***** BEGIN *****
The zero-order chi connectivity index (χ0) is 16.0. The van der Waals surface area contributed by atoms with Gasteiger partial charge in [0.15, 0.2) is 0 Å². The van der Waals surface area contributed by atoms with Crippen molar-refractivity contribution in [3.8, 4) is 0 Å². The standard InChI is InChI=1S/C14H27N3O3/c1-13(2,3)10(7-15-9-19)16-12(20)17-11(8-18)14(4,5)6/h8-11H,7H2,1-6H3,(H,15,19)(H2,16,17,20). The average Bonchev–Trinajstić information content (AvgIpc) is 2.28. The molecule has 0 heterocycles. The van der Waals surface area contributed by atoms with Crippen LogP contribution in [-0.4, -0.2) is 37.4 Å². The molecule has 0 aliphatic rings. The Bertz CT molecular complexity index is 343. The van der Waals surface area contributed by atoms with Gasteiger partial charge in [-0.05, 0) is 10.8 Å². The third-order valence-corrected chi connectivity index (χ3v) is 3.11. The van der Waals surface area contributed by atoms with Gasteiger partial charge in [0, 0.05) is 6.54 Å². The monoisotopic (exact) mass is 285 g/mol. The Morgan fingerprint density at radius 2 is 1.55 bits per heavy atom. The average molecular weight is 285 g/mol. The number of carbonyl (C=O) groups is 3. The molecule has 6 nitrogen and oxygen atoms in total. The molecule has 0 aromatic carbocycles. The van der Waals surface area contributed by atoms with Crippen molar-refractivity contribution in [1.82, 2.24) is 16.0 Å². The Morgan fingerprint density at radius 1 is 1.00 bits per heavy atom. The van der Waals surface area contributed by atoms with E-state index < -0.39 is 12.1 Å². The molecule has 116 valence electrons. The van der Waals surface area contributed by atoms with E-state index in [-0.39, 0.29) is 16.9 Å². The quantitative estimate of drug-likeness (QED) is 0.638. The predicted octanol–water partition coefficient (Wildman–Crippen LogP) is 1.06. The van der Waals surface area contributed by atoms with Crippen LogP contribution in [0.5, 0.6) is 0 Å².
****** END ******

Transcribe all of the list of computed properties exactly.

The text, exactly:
The zero-order chi connectivity index (χ0) is 16.0. The van der Waals surface area contributed by atoms with Gasteiger partial charge in [0.15, 0.2) is 0 Å². The van der Waals surface area contributed by atoms with Crippen molar-refractivity contribution in [3.8, 4) is 0 Å². The standard InChI is InChI=1S/C14H27N3O3/c1-13(2,3)10(7-15-9-19)16-12(20)17-11(8-18)14(4,5)6/h8-11H,7H2,1-6H3,(H,15,19)(H2,16,17,20). The average Bonchev–Trinajstić information content (AvgIpc) is 2.28. The molecule has 0 heterocycles. The van der Waals surface area contributed by atoms with Crippen LogP contribution in [-0.4, -0.2) is 37.4 Å². The molecule has 0 aliphatic rings. The Bertz CT molecular complexity index is 343. The van der Waals surface area contributed by atoms with Gasteiger partial charge in [-0.05, 0) is 10.8 Å². The third-order valence-corrected chi connectivity index (χ3v) is 3.11. The van der Waals surface area contributed by atoms with Gasteiger partial charge in [0, 0.05) is 6.54 Å². The monoisotopic (exact) mass is 285 g/mol. The Morgan fingerprint density at radius 2 is 1.55 bits per heavy atom. The average molecular weight is 285 g/mol. The number of carbonyl (C=O) groups is 3. The molecule has 6 nitrogen and oxygen atoms in total. The molecule has 0 aromatic carbocycles. The van der Waals surface area contributed by atoms with Crippen molar-refractivity contribution in [1.82, 2.24) is 16.0 Å². The Morgan fingerprint density at radius 1 is 1.00 bits per heavy atom. The van der Waals surface area contributed by atoms with E-state index < -0.39 is 12.1 Å². The molecule has 116 valence electrons. The van der Waals surface area contributed by atoms with E-state index in [-0.39, 0.29) is 16.9 Å². The quantitative estimate of drug-likeness (QED) is 0.638. The predicted octanol–water partition coefficient (Wildman–Crippen LogP) is 1.06. The van der Waals surface area contributed by atoms with Crippen LogP contribution in [0.5, 0.6) is 0 Å².